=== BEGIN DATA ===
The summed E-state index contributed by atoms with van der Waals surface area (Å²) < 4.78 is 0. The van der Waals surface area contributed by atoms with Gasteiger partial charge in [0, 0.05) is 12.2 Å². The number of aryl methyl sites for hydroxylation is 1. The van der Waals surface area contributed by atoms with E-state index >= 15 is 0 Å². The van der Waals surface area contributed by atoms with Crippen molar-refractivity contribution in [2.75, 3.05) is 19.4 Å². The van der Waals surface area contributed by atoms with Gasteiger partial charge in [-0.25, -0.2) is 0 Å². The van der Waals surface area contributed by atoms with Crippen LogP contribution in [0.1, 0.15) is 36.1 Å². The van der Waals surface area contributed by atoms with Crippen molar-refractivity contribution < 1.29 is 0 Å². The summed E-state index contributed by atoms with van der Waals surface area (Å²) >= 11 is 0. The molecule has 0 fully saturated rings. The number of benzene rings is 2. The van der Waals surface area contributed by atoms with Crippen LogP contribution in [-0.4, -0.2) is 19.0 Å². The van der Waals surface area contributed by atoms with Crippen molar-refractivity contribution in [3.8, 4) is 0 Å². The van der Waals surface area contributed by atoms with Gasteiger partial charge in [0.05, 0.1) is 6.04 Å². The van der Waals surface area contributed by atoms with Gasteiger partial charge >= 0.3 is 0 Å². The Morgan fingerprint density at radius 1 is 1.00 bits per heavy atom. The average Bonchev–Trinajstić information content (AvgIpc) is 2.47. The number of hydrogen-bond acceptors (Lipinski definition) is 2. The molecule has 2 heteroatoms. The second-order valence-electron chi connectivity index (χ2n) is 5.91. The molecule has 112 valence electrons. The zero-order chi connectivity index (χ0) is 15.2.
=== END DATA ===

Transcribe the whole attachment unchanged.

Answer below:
The summed E-state index contributed by atoms with van der Waals surface area (Å²) < 4.78 is 0. The van der Waals surface area contributed by atoms with Gasteiger partial charge in [0, 0.05) is 12.2 Å². The number of aryl methyl sites for hydroxylation is 1. The van der Waals surface area contributed by atoms with E-state index >= 15 is 0 Å². The van der Waals surface area contributed by atoms with Crippen molar-refractivity contribution in [2.75, 3.05) is 19.4 Å². The van der Waals surface area contributed by atoms with Gasteiger partial charge in [-0.25, -0.2) is 0 Å². The van der Waals surface area contributed by atoms with Crippen LogP contribution in [0.1, 0.15) is 36.1 Å². The van der Waals surface area contributed by atoms with Crippen molar-refractivity contribution < 1.29 is 0 Å². The summed E-state index contributed by atoms with van der Waals surface area (Å²) >= 11 is 0. The molecule has 0 fully saturated rings. The number of benzene rings is 2. The van der Waals surface area contributed by atoms with Crippen LogP contribution in [-0.4, -0.2) is 19.0 Å². The van der Waals surface area contributed by atoms with Crippen molar-refractivity contribution in [3.8, 4) is 0 Å². The van der Waals surface area contributed by atoms with Gasteiger partial charge in [0.05, 0.1) is 6.04 Å². The van der Waals surface area contributed by atoms with Gasteiger partial charge >= 0.3 is 0 Å². The Morgan fingerprint density at radius 1 is 1.00 bits per heavy atom. The average Bonchev–Trinajstić information content (AvgIpc) is 2.47. The number of hydrogen-bond acceptors (Lipinski definition) is 2. The molecule has 2 heteroatoms. The second-order valence-electron chi connectivity index (χ2n) is 5.91. The molecule has 112 valence electrons. The zero-order chi connectivity index (χ0) is 15.2.